In the present study, researchers utilized a murine model of MRSA pneumonia. Mass spectrometry analyses revealed a significant increase in HS in the airspace lining fluid of MRSA-infected mice compared to saline controls. Notably, this increase was characterized by a higher abundance of sulfated HS, particularly multi-sulfated disaccharides. Complementary analyses with HME filter samples indicated higher HS levels in patients with gram-negative pneumonia compared to those with gram-positive pneumonia, suggesting a nuanced relationship between bacterial etiology and HS shedding.

Despite the observed increase in shed HS in the lung environment, the study found no direct impact of HS on MRSA growth or gene transcription. Experiments involving various sizes and sulfation patterns of HS showed no significant changes in MRSA growth or transcriptomic response. This finding suggested that HS, while a significant component of the lung milieu post-injury, did not directly inhibit bacterial growth or induce changes in bacterial gene expression.

The study further delved into the interactions between HS and host immune mediators. Using surface plasmon resonance (SPR), the researchers quantified the binding of HS with murine cathelicidin-related antimicrobial peptide (mCRAMP). The strong binding observed indicated a likely interaction in vivo, which could potentially influence the host response to bacterial infection.

Most critically, the study investigated the functional implications of HS binding to mCRAMP. Focusing on common nosocomial pneumonia pathogens including MRSA, Klebsiella pneumoniae, and Pseudomonas aeruginosa, the research employed a modified radial diffusion assay to assess the MIC of mCRAMP against these bacteria.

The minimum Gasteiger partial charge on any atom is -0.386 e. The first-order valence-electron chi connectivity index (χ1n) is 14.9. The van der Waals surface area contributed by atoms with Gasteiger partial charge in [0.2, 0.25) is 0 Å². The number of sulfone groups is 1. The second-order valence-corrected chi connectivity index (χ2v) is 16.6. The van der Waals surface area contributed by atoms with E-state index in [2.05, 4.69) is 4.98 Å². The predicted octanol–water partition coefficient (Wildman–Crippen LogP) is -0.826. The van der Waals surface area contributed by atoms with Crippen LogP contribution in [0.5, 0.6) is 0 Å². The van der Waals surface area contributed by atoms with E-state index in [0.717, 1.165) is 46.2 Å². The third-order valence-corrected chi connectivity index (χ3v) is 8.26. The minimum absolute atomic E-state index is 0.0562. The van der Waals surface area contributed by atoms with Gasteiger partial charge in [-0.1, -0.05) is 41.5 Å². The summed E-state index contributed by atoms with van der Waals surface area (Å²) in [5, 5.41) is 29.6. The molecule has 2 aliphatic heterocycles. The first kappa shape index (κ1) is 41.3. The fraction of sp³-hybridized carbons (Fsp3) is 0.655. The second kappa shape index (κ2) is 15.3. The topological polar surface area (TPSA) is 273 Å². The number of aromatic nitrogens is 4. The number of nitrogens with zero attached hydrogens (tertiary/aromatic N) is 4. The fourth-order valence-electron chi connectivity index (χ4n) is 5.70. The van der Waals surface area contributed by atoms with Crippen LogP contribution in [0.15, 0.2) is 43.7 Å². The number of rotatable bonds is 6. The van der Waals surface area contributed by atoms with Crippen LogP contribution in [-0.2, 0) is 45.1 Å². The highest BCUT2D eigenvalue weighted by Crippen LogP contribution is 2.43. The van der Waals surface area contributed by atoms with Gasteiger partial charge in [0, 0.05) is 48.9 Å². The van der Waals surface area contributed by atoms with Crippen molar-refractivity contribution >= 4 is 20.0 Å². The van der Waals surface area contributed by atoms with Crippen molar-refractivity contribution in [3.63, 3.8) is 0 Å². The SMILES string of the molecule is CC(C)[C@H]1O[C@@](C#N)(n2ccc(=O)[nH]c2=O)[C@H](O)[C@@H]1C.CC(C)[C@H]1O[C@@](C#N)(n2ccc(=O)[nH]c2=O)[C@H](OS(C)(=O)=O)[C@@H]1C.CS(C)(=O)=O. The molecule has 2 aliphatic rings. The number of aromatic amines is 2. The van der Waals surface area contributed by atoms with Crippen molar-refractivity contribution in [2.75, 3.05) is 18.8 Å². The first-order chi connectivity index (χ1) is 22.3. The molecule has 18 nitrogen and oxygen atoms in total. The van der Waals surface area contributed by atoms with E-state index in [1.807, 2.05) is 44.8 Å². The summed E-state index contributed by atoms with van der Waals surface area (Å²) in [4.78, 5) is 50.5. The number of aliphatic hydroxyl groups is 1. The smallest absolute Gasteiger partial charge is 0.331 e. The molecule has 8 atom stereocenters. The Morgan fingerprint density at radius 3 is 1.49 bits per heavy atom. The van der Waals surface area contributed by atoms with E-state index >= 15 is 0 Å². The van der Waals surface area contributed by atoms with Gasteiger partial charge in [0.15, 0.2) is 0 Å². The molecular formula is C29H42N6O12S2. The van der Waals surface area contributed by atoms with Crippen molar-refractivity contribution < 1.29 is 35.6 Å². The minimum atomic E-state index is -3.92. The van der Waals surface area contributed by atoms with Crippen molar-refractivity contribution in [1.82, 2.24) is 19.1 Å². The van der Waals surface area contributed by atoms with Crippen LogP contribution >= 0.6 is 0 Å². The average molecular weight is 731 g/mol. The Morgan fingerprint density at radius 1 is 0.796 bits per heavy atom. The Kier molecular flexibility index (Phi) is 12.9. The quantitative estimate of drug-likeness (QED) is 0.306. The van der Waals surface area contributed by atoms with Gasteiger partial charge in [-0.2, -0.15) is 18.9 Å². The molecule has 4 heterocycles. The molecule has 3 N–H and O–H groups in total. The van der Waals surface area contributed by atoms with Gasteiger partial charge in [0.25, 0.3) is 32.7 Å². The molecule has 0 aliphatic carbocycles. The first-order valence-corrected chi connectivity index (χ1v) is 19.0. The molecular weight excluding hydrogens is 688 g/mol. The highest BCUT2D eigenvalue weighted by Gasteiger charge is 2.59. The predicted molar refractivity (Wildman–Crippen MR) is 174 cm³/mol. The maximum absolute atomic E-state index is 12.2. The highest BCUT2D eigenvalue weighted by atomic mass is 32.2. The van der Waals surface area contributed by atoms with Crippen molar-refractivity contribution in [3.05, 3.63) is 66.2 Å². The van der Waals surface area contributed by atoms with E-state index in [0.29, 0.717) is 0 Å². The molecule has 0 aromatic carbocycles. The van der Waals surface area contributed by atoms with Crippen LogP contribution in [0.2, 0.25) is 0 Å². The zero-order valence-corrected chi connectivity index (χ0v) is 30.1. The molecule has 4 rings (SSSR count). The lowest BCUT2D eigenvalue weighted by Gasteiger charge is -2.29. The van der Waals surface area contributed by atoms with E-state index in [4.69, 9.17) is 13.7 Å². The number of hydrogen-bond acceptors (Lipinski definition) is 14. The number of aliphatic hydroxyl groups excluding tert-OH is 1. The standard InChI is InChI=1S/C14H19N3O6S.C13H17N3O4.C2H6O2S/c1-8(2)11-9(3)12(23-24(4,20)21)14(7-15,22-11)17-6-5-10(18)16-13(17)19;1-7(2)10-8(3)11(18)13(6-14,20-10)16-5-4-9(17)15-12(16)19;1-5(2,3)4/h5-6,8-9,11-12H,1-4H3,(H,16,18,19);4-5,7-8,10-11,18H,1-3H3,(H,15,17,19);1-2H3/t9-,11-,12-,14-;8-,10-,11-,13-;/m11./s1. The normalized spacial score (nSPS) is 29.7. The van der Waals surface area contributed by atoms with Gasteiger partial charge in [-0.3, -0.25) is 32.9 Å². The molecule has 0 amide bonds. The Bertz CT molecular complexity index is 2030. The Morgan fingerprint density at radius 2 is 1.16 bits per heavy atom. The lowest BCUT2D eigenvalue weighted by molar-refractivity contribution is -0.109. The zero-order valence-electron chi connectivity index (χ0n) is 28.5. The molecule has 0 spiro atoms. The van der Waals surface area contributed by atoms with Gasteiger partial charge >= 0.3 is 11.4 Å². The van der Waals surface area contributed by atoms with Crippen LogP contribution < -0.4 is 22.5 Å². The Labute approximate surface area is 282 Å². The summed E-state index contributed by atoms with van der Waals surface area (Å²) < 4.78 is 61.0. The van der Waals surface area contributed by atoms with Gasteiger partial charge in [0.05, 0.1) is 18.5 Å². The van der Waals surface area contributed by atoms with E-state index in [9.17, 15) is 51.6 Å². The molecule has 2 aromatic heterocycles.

Results showed significant increases in MIC with higher HS concentrations, indicating a diminished bactericidal effect of mCRAMP in the presence of HS. This finding was particularly noteworthy as it highlighted the complex interplay between HS and host defense mechanisms, where HS, despite not directly affecting MRSA growth, significantly altered the efficacy of an antimicrobial peptide.


Overall, the study underscored the intricate dynamics within the pulmonary environment following bacterial pneumonia. The acute shedding of epithelial HS, particularly when enriched in sulfated forms, presented a nuanced challenge to the host's immune response, potentially influencing the effectiveness of innate immune mechanisms against bacterial pathogens.

Journal reference:
Vijay Kumar Malesu

Written by

Vijay Kumar Malesu

Vijay holds a Ph.D. in Biotechnology and possesses a deep passion for microbiology. His academic journey has allowed him to delve deeper into understanding the intricate world of microorganisms. Through his research and studies, he has gained expertise in various aspects of microbiology, which includes microbial genetics, microbial physiology, and microbial ecology. Vijay has six years of scientific research experience at renowned research institutes such as the Indian Council for Agricultural Research and KIIT University. He has worked on diverse projects in microbiology, biopolymers, and drug delivery. His contributions to these areas have provided him with a comprehensive understanding of the subject matter and the ability to tackle complex research challenges.